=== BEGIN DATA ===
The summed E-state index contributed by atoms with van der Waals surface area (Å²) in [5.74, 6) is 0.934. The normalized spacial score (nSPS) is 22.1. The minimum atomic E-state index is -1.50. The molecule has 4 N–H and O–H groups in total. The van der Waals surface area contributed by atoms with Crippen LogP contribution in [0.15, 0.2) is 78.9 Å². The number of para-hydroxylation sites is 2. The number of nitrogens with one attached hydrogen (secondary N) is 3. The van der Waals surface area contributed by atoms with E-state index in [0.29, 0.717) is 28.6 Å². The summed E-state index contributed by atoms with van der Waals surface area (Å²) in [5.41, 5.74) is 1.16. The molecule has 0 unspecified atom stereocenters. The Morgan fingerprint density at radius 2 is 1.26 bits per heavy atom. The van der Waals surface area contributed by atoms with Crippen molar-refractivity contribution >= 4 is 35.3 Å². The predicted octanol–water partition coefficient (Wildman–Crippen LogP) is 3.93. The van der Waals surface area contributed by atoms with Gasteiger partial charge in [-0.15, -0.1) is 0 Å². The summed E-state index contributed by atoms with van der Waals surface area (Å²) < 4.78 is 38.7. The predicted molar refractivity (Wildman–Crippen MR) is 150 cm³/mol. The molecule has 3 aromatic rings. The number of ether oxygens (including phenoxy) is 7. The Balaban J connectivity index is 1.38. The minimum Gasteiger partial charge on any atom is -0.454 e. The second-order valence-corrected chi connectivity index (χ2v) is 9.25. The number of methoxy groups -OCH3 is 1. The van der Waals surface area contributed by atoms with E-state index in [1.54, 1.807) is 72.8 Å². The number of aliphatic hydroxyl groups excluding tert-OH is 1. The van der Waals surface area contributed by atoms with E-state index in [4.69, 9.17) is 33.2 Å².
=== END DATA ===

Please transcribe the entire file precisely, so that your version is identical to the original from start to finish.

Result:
The summed E-state index contributed by atoms with van der Waals surface area (Å²) in [5.74, 6) is 0.934. The normalized spacial score (nSPS) is 22.1. The minimum atomic E-state index is -1.50. The molecule has 4 N–H and O–H groups in total. The van der Waals surface area contributed by atoms with Crippen LogP contribution in [0.15, 0.2) is 78.9 Å². The number of para-hydroxylation sites is 2. The number of nitrogens with one attached hydrogen (secondary N) is 3. The van der Waals surface area contributed by atoms with E-state index in [0.29, 0.717) is 28.6 Å². The summed E-state index contributed by atoms with van der Waals surface area (Å²) in [5.41, 5.74) is 1.16. The molecule has 0 unspecified atom stereocenters. The Morgan fingerprint density at radius 2 is 1.26 bits per heavy atom. The van der Waals surface area contributed by atoms with Crippen molar-refractivity contribution >= 4 is 35.3 Å². The predicted octanol–water partition coefficient (Wildman–Crippen LogP) is 3.93. The van der Waals surface area contributed by atoms with Gasteiger partial charge in [-0.15, -0.1) is 0 Å². The summed E-state index contributed by atoms with van der Waals surface area (Å²) < 4.78 is 38.7. The predicted molar refractivity (Wildman–Crippen MR) is 150 cm³/mol. The molecule has 3 aromatic rings. The number of ether oxygens (including phenoxy) is 7. The Balaban J connectivity index is 1.38. The minimum Gasteiger partial charge on any atom is -0.454 e. The second-order valence-corrected chi connectivity index (χ2v) is 9.25. The number of methoxy groups -OCH3 is 1. The van der Waals surface area contributed by atoms with E-state index in [1.54, 1.807) is 72.8 Å². The number of aliphatic hydroxyl groups excluding tert-OH is 1. The van der Waals surface area contributed by atoms with E-state index in [4.69, 9.17) is 33.2 Å².